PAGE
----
When Aaron Stein was studying nuclear non-proliferation at Middlebury College’s Monterey graduate program, the students would sometimes construct what they thought would be the best possible nuclear inspection and monitoring regimes.

Years later, Stein is now a Middle East and nuclear proliferation expert with the Royal United Services Institute. And he says the Iran nuclear framework agreement, announced on Thursday, look an awful lot like those ideal hypotheticals he’d put together in grad school.

“When I was doing my non-proliferation training at Monterey, this is the type of inspection regime that we would dream up in our heads,” he said. “We would hope that this would be the way to actually verify all enrichment programs, but thought that would never be feasible.

“If these are the parameters by which the [final agreement] will be signed, then this is an excellent deal,” Stein concluded.

The framework nuclear deal establishes only the very basics; negotiators will continue to meet to try to turn them into a complete, detailed agreement by the end of June. Still, the terms in the framework, unveiled to the world after a series of late- and all-night sessions, are remarkably detailed and almost astoundingly favorable to the United States.

Like many observers, I doubted in recent months that Iran and world powers would ever reach this stage; the setbacks and delays had simply been too many. Now, here we are, and the terms are far better than expected. There are a number of details still to be worked out, including one very big unresolved issue that could potentially sink everything. This is not over. But if this framework does indeed become a full nuclear deal in July, it would be a huge success and a great deal.

The NYT editorial board calls the deal “promising.”images

Iran would shut down roughly two-thirds of the 19,000 centrifuges producing uranium that could be used to fuel a bomb and agree not to enrich uranium over 3.67 percent (a much lower level than is required for a bomb) for at least 15 years. The core of the reactor at Arak, which officials feared could produce plutonium, another key ingredient for making a weapon, would be dismantled and replaced, with the spent fuel shipped out of Iran.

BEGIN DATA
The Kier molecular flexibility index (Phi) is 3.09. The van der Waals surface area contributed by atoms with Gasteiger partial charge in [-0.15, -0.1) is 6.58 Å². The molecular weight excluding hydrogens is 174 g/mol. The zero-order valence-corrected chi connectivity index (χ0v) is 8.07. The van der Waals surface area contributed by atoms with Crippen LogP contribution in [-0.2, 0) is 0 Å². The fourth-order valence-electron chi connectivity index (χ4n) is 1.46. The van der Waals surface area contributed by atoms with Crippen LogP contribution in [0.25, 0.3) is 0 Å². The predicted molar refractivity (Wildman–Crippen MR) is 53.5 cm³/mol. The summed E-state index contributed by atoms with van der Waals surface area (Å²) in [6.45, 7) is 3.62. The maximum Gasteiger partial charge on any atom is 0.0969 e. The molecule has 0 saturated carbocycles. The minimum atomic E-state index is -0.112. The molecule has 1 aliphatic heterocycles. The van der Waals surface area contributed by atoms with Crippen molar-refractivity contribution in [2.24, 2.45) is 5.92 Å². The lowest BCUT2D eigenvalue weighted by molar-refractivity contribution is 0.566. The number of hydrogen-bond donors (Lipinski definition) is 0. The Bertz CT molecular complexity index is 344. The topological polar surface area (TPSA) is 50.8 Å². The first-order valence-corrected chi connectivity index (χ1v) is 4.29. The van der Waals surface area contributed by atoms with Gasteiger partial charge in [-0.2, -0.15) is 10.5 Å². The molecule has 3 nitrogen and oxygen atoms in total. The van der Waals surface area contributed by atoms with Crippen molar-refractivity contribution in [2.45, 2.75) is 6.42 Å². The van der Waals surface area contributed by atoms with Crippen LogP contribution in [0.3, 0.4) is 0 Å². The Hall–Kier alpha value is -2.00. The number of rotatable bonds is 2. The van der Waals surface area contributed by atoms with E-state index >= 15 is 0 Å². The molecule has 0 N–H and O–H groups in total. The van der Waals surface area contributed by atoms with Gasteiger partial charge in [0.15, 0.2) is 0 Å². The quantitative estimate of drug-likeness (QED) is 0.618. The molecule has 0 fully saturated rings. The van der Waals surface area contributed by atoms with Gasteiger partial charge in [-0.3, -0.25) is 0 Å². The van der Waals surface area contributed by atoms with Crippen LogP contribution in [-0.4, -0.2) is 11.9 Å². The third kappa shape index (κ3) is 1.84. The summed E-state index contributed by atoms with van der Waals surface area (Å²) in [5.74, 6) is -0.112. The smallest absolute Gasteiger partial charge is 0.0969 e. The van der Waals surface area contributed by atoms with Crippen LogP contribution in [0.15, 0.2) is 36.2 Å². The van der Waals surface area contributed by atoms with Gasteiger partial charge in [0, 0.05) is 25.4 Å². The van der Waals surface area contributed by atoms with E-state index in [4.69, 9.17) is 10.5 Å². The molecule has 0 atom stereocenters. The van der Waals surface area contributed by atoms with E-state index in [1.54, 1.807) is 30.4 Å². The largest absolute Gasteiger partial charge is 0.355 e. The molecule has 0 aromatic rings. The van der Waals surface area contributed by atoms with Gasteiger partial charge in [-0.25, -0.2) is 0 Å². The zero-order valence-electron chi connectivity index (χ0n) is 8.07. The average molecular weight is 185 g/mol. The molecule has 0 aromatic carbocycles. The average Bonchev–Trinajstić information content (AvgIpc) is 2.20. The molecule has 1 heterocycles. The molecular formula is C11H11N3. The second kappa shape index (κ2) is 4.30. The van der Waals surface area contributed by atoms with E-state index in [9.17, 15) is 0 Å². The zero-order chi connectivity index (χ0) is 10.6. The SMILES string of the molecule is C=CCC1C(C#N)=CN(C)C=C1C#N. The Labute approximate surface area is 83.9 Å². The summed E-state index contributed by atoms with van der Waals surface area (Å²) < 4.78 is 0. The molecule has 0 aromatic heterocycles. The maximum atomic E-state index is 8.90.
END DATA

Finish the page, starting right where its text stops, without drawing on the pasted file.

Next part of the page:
Mr. Obama, speaking at the White House, insisted he was not relying on trust to ensure Iran’s compliance but on “the most robust and intrusive inspections and transparency regime ever negotiated for any nuclear program.”

There is good reason for skepticism about Iran’s intentions. Although it pledged not to acquire nuclear weapons when it ratified the Nuclear Nonproliferation Treaty in 1970, it pursued a secret uranium enrichment program for two decades. By November 2013, when serious negotiations with the major powers began, Iran was enriching uranium at a level close to bomb-grade.

However, Iran has honored an interim agreement with the major powers, in place since January 2014, by curbing enrichment and other major activities.

By opening a dialogue between Iran and America, the negotiations have begun to ease more than 30 years of enmity. Over the long run, an agreement could make the Middle East safer and offer a path for Iran, the leading Shiite country, to rejoin the international community.

According to Reuters, Iranians were celebrating in the street as the deal was announced yesterday.  The country has been living under harsh embargoes which have obviously hurt ordinary people.

Iranians celebrated in the streets after negotiators reached a framework for a nuclear accord and U.S. President Barack Obama hailed an “historic understanding”, but senior global diplomats cautioned that hard work lies ahead to strike a final deal.

The tentative agreement, struck on Thursday after eight days of talks in Switzerland, clears the way for a settlement to allay Western fears that Iran could build an atomic bomb, with economic sanctions on Tehran being lifted in return.